ITC Equity Pricing

ITC equity pricing has dipped recently. 

“Pricing for ITCs is going to come down and yields are likely going to go up,” said Van’t Hof. “This change in pricing is not entirely a result of COVID-19. Because of the credit stepdown and the safe harbor [provision], there is some acceleration of activity. Pricing is favorable to investors because of the supply and demand.” Van’t Hof added that the price per credit for the ITC is lower now than it was five years ago.

“I haven’t seen an immediate change in pricing because of COVID-19,” said Robbins. “What moves tax credit pricing is the return an investor requires to do the deal. That hurdle may go up in the coming months. However, there is relative inelasticity in investor demand for tax credits–once an investor has exhausted their tax appetite, they’re going to stop doing deals regardless of pricing.”

“We don’t price on a dollar per credit basis. Each deal is unique. Sponsors have different objectives and desired cash profiles for their transactions and we try to be accommodating,” said Heintz. “We focus more on yields. Given the contraction of capital in the marketplace, I expect to see yield premiums for 2020 and 2021 transactions compared to the pre-COVID-19 market, barring any legislative changes.”

Bitting added that the stepdown of the ITC is also affecting the ITC equity market.

The ITC stepped down from a 30 percent credit in 2019 to a 26 percent credit for facilities that begin construction in 2020. The ITC will step down once again to a 22 percent credit for those beginning construction in 2021 before it becomes permanently 10 percent in 2022.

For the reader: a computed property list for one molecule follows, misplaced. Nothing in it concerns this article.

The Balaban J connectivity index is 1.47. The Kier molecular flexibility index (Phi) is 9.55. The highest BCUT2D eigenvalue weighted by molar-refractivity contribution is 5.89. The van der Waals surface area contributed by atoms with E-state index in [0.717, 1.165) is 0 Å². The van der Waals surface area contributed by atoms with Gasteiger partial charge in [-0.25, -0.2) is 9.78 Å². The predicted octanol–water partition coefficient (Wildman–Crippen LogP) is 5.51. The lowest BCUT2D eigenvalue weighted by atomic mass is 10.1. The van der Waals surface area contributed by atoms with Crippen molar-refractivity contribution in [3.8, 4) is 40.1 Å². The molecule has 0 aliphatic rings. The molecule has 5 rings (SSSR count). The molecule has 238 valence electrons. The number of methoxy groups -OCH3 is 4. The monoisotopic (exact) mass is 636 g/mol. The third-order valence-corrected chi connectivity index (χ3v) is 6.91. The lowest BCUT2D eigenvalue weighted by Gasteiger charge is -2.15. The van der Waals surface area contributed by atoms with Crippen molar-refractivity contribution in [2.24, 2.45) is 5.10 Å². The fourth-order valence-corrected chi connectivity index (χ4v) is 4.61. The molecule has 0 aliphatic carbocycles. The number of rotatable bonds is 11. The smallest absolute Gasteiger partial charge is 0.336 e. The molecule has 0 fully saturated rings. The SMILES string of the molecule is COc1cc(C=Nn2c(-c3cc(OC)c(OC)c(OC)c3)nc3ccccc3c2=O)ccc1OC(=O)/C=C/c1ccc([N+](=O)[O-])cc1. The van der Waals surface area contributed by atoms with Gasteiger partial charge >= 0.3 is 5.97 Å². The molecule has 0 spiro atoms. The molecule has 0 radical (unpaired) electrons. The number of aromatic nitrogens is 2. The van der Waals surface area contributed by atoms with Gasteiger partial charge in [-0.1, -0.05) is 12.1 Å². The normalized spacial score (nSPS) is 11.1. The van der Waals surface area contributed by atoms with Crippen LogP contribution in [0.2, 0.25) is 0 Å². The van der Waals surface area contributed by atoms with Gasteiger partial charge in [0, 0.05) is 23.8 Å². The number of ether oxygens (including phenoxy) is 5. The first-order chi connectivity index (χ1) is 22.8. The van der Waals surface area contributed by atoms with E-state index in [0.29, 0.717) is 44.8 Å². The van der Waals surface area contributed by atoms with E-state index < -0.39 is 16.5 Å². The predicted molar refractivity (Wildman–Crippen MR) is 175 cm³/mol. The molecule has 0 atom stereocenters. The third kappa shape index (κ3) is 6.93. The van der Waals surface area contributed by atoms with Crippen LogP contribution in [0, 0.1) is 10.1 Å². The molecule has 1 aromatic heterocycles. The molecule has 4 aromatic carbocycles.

“The stepdown of the ITC plays a role in terms of capital available,” said Bitting. “It is an unwelcome hit in a time of larger uncertainty.”

For the ITC, equity pricing isn’t the only factor to consider.

“There are three major components to ITC pricing: the price per credit, preferred returns and the buyout price,” said Bitting of Advantage Capital, which also invests in state low-income housing tax credits and both federal and state new markets tax credits. “We have seen pricing come down across the board. Though we have seen material movements in price for both low-income housing and new markets, we haven’t seen as much of a decline–yet. There hasn’t been overly material movement [in ITC equity pricing] this year, which somewhat surprises me.”

Comparing Crises

ITC equity market participants said the Great Recession was quite different from the economic impacts of the COVID-19 pandemic.